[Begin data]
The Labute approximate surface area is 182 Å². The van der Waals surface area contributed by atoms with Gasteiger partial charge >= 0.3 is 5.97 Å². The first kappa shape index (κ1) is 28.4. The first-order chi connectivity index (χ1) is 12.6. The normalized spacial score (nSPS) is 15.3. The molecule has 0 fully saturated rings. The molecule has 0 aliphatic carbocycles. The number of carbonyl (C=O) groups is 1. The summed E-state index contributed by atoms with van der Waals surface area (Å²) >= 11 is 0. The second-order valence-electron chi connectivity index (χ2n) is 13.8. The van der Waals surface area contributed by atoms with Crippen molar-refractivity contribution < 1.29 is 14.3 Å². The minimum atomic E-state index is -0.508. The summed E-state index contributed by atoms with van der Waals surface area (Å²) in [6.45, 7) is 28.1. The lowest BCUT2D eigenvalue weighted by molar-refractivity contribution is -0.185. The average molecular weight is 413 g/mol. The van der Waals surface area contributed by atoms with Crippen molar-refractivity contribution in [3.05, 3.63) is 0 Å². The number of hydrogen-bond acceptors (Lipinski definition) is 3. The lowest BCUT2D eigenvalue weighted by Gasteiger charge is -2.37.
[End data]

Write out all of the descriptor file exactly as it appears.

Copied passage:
The Labute approximate surface area is 182 Å². The van der Waals surface area contributed by atoms with Gasteiger partial charge >= 0.3 is 5.97 Å². The first kappa shape index (κ1) is 28.4. The first-order chi connectivity index (χ1) is 12.6. The normalized spacial score (nSPS) is 15.3. The molecule has 0 fully saturated rings. The molecule has 0 aliphatic carbocycles. The number of carbonyl (C=O) groups is 1. The summed E-state index contributed by atoms with van der Waals surface area (Å²) >= 11 is 0. The second-order valence-electron chi connectivity index (χ2n) is 13.8. The van der Waals surface area contributed by atoms with Crippen molar-refractivity contribution < 1.29 is 14.3 Å². The minimum atomic E-state index is -0.508. The summed E-state index contributed by atoms with van der Waals surface area (Å²) in [6.45, 7) is 28.1. The lowest BCUT2D eigenvalue weighted by molar-refractivity contribution is -0.185. The average molecular weight is 413 g/mol. The van der Waals surface area contributed by atoms with Crippen molar-refractivity contribution in [3.05, 3.63) is 0 Å². The number of hydrogen-bond acceptors (Lipinski definition) is 3. The lowest BCUT2D eigenvalue weighted by Gasteiger charge is -2.37.